As Tunisia is at grips with a seemingly inextricable political situation, rating agencies continue to reduce its standings, in an unnecessary additional evidence that the country’s economy is not faring any better than politics. The latest of these agencies is Standard & Poor’s Ratings Services# which lowered Tunisia’s long-term foreign and local currency sovereign credit ratings to ‘BB-‘ from ‘BB’ due to a negative outlook. It also affirmed the ‘B’ short-term foreign and local currency ratings.
The agency said institutional stability has been within its expectations but considered that risks to Tunisia’s transition to democracy have increased markedly in recent weeks, and particularly since the assassination of opposition leader Chokri Belaid earlier this month. It claimed that proposition to dissolve the government highlights “deep divisions… which have hampered its ability to take proactive corrective measures against a weakening economic and financial backdrop.”
According to the agency, Tunisia’s medium-term outlook as well as the fiscal and external deficits constrains the ratings. It considers that “the banking sector remains fragile” and has weak asset quality. The Central Bank of Tunisia# has also been lowered to the same level.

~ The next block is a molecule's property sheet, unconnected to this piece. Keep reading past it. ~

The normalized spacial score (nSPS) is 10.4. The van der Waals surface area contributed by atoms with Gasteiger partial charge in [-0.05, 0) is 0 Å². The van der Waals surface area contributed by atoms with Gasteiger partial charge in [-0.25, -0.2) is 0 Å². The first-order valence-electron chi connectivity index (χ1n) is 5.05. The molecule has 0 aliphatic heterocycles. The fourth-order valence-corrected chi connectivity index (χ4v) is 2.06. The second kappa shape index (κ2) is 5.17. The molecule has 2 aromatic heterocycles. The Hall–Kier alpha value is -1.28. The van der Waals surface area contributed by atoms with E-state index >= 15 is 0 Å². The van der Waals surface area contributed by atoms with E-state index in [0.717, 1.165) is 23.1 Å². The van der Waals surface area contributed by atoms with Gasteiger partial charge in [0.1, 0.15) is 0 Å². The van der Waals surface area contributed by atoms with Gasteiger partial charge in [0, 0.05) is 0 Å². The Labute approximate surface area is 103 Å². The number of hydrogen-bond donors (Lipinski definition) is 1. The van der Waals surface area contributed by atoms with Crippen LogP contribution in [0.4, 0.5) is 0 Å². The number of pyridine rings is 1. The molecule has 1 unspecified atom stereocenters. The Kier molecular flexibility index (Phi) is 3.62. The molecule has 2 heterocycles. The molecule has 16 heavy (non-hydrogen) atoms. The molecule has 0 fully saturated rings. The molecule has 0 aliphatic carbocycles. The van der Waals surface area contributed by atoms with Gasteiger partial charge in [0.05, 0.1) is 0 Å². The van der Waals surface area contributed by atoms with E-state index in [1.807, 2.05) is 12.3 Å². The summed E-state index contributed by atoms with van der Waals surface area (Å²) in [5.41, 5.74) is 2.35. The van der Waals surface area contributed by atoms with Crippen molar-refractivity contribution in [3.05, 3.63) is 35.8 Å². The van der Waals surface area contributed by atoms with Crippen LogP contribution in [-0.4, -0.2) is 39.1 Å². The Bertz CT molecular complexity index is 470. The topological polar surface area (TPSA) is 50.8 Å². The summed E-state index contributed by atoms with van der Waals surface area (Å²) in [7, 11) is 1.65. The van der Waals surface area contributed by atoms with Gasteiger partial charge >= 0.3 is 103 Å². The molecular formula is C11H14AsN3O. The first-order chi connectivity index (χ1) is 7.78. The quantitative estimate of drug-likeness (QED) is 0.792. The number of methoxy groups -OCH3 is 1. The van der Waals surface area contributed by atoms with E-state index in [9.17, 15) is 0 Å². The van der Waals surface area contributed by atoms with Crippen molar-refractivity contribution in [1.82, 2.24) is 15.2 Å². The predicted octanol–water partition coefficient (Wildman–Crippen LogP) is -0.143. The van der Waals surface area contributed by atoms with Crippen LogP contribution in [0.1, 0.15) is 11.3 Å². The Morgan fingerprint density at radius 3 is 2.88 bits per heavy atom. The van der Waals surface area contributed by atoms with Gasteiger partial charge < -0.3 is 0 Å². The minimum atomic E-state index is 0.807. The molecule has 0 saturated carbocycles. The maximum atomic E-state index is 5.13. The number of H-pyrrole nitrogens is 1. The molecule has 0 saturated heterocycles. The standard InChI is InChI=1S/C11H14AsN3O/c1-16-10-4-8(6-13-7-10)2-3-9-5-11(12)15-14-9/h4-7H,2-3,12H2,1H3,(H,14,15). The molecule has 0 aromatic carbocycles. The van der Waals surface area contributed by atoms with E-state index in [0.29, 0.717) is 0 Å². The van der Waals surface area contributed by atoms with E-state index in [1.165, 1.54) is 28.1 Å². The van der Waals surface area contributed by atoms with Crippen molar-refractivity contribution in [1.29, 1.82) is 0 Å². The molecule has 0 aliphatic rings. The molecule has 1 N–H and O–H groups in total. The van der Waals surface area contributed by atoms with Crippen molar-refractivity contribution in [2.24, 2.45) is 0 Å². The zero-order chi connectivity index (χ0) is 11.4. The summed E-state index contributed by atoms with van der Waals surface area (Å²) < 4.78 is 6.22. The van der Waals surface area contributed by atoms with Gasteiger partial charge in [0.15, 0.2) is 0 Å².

The agency added that the IMF will soon confirm a precautionary standby agreement worth $1.8 billion and said it also expected that bilateral donors will support Tunisia through its transitional phase. The government is also preparing to raise some EUR 500 million in Sukuk funding this year.
Financial institutions have been worried about the political uncertainty looming over the country which can in turn affect investment but there are hopes that tourism will ease the pressure. The current account deficit reached an estimated 8% of GDP in 2012. Donors and official creditors are however expected to support the government’s external financing requirement.